How to make wealth
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Your best bet to get rich would be to start or join a startup. A startup is a small company that takes on a hard technical problem.
Economically, you can think of a startup as a way to compress your whole working life into a few years. Instead of working at a low intensity for forty years, you work as hard as you possibly can for four.
There is a conservation law at work here: if you want to make a million dollars, you have to endure a million dollars’ worth of pain. For example, one way to make a million dollars would be to work for the Post Office your whole life, and save every penny of your salary. Imagine the stress of working for the Post Office for fifty years. In a startup you compress all this stress into three or four years.
Wealth. People think that what a business does is make money. But money is just the intermediate stage for whatever people want. What most businesses really do is make wealth. Money is not wealth. Wealth is stuff we want: food, clothes, houses, cars, and so on. You can have wealth without having money. Money is a way of moving wealth. It works as a medium of exchange.
The Pie Fallacy. You can make more wealth. A programmer can sit down in front of a computer and create wealth. A good piece of software is, in itself, a valuable thing. So there is obviously not a fixed pie.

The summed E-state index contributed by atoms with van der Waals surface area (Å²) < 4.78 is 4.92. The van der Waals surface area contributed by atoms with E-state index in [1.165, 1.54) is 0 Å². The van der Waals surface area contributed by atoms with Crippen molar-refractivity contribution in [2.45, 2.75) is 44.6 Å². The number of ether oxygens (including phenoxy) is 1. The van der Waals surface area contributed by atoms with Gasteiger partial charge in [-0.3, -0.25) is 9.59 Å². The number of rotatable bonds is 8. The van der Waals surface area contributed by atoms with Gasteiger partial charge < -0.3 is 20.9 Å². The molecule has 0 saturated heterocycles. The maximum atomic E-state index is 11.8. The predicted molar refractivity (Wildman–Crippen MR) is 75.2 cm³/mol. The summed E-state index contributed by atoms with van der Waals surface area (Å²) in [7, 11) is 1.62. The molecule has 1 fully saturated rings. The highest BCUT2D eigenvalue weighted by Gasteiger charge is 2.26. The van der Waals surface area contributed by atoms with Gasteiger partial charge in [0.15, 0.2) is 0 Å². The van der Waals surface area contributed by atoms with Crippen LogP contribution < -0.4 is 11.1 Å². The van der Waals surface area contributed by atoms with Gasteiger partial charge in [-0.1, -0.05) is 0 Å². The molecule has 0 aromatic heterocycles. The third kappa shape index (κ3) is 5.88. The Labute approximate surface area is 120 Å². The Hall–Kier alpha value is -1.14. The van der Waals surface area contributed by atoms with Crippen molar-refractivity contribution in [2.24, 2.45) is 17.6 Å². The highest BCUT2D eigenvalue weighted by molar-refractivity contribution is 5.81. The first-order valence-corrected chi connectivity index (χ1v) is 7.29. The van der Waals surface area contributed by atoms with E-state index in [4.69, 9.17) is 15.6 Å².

Pareto. When those far removed from the creation of wealth– undergraduates, reporters, politicians– hear that the richest 5% of the people have half the total wealth, they tend to think injustice! An experienced programmer would be more likely to think is that all? The top 5% of programmers probably write 99% of the good software.
Institutions. In industrialized countries, people belong to one institution or another at least until their twenties. After all those years you get used to the idea of belonging to a group of people who all get up in the morning, go to some set of buildings, and do things that they do not, ordinarily, enjoy doing. Belonging to such a group becomes part of your identity: name, age, role, institution. When John Smith finishes school he is expected to get a job. And what getting a job seems to mean is joining another institution.
Job inertia. A job means doing something people want, averaged together with everyone else in that company. If you want to go faster, it’s a problem to have your work tangled together with a large number of other people’s. In a large group, your performance is not separately measurable– and the rest of the group slows you down. You can’t go to your boss and say, I’d like to start working ten times as hard, so will you please pay me ten times as much?